Gallup reports that almost three of four workers describe themselves as disengaged. They produce only half the revenue of engaged employees. The costs of this "engagement gap" is not only lost revenue and opportunity, about $350 billion annually in the U.S., but also the burn-out of good employees who unfairly carry the burden of mediocre and poor performers.
The good news is that employees can create more employee engagement with a workplace culture that demands active learning and development. But learning cannot be optimized when employers are fearful of discharging poor performers.
Human resource managers play an important role in increasing engagement and productivity but not if they themselves are not active learners. Indeed, the real cost of poor performers is not only litigation, it is the drag on productivity year after year.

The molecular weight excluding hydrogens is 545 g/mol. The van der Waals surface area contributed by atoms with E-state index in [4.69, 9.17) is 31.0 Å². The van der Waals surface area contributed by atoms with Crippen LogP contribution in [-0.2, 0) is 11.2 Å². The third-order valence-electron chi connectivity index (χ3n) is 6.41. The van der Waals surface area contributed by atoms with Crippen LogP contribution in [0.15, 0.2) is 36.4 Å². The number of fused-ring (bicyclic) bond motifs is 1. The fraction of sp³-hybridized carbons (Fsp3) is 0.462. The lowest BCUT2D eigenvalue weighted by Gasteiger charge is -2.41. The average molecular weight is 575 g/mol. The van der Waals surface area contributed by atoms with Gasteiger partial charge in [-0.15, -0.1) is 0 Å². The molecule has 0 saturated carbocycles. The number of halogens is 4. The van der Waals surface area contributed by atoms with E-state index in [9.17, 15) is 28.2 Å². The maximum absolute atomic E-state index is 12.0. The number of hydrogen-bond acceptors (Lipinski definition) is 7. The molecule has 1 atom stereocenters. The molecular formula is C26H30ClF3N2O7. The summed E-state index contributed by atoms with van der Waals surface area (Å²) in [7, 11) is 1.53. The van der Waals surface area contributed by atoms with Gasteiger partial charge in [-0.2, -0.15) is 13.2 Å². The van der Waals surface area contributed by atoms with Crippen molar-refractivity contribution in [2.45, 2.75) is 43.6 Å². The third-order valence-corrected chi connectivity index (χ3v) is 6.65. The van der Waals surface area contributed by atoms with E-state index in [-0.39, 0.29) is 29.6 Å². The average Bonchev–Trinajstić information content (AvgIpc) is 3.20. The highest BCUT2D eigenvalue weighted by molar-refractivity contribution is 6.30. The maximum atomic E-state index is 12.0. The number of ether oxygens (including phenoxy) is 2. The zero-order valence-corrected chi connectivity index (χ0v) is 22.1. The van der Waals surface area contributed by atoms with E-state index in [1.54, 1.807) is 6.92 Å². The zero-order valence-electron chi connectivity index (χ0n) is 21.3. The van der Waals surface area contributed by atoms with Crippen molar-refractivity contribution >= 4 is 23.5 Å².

Programs for HR Managers include:
But even when employers can retain top employees and discharge poor employees, quality of work-life matters. Open communications, respect, positive attitude, teamwork and trust are critical to success. Unskilled or poorly trained supervisors undermine quality of work-life by perpetuating a negative environment that causes low morale and legal problems. Training supervisors to increase productivity and morale, as well as to avoid legal pitfalls, is an investment that pays big returns.
Programs and training for supervisors include: